Don’t label Werner Herzog’s new film “Family Romance, LLC” as minor or slight. Though Herzog shot the under 90-minute film himself and utilized non-professional actors, the German auteur calls “Family Romance, LLC” one of his “essential films,” saying it is as important to understanding the human experience as is his masterpiece “Aguirre, The Wrath of God.”
“I think we should be very cautious with trying to find categories and squeeze it into it,” Herzog said. “One thing is clear. It is one of my essential films out of a handful of very essential things that look deep into our human condition.”
Herzog’s “Family Romance, LLC,” which premiered at Cannes last year and will land on MUBI on Saturday, examines a business in Japan in which patrons can rent stand-in actors to pose as family members for any occasion. If you’re embarrassed about your father’s drunkenness, hire a new dad to stand by your side on your wedding day. Need someone to take the blame for you at work? There’s someone who can do that too.
The business is real, and the film’s lead actor Yuichi Ishii actually runs the company Family Romance, at one point having employed over 1,400 actors for similar situations. And Herzog’s style itself has a handheld, documentary quality that seems to further blend the lines between reality and fiction, an experiment that feels unusual and daring even for someone with Herzog’s long career.
But the director is cautious about too readily classifying “Family Romance, LLC” within a specific genre, because he says 95% of the scenarios in this narrative feature were invented by him. The film’s core story involves Ishii posing as the father of a 12-year-old girl who’s dad has been missing her whole life. But over time, the girl slowly becomes too attached in a way that begins to be unhealthy.
Herzog finds beauty in one vignette that another director might see as tragic. A woman who once won the lottery but has never been able to recapture that incredible feeling in her life hires Ishii’s company to help her experience it again, even though she’s paid for it. Herzog said these personal connections and the ones provided by Family Romance to people just looking to have a good night out are more meaningful than anything technology or social media alone can provide.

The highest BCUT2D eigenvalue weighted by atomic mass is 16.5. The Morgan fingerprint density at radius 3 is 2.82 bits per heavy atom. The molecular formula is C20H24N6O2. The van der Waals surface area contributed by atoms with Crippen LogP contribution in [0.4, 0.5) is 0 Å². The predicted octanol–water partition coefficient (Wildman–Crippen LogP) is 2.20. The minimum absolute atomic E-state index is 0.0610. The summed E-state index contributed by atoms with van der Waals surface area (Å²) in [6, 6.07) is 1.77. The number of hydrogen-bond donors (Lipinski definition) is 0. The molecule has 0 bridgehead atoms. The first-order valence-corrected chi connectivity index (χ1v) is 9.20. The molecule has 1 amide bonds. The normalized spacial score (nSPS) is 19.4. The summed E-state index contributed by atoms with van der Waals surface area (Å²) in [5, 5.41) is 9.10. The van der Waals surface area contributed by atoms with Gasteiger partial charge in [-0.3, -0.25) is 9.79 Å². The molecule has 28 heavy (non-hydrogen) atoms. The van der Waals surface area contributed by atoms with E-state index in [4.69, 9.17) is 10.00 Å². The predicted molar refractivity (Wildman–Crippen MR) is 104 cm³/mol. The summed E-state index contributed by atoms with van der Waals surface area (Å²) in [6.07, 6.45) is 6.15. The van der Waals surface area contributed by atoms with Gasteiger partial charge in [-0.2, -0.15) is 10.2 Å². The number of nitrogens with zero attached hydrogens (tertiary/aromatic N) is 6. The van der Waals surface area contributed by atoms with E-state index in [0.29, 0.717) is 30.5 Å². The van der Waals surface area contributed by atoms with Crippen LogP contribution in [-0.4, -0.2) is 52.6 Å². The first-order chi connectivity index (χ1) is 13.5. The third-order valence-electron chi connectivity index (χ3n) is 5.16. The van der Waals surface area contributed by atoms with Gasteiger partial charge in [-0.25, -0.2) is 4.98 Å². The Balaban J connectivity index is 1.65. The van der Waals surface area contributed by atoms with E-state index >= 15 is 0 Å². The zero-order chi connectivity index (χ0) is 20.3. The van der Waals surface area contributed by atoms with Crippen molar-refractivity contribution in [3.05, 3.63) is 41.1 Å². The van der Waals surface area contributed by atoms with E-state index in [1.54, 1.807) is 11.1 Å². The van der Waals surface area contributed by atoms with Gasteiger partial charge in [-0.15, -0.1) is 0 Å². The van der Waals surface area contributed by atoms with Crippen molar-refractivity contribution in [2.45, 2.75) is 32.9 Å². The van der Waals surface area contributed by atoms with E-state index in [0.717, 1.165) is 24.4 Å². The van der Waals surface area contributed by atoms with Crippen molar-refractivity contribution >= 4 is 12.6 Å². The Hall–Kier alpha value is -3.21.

“It doesn’t replace our existential solitude. We are connected. We are not isolated anymore, but we are profoundly solitary none the less, and a real performer that comes and is entertaining you and is having a good time has always been found as a wonderful thing by the founders of Family Romance,” he said.
Herzog had worked in Japan staging an opera in the past, but he had never turned his lens to this culture with adorable hedgehog cafes and robot hotels, both of which pop up in “Family Romance, LLC.” And though he didn’t speak the language, he still did the camera work himself and managed to found the intimacy in each moment.
“Seeing them so close, you could tell by the intonation and the flow of the language, oh they were wonderful in engaging in the field. And I did not want to have an earplug with an earphone listening to a simultaneous translation. I didn’t want that,” Herzog said. “I wanted to listen to the real Japanese, and I had the feeling this was great now.”
One vignette in “Family Romance, LLC” that is based on a real event involves a social media influencer who used Family Romance’s actors to pose as paparazzi and follow her around as part of a viral stunt. And in that sense, he points out that the world we see in the film shouldn’t feel that foreign to Western audiences.
“We do hire impersonators of missing family when we hire a babysitter for example. We do that,” Herzog said. “And we do use, not robots, but inanimate tools like a teddy bear or a doll as companions as children, and today we have dolls that speak to you, and we have a teddy bear that can sing to you.”
Herzog will participate in a free virtual preview of “Family Romance, LLC” on July 3 through MUBI, and it will then exclusively stream on the platform starting July 4.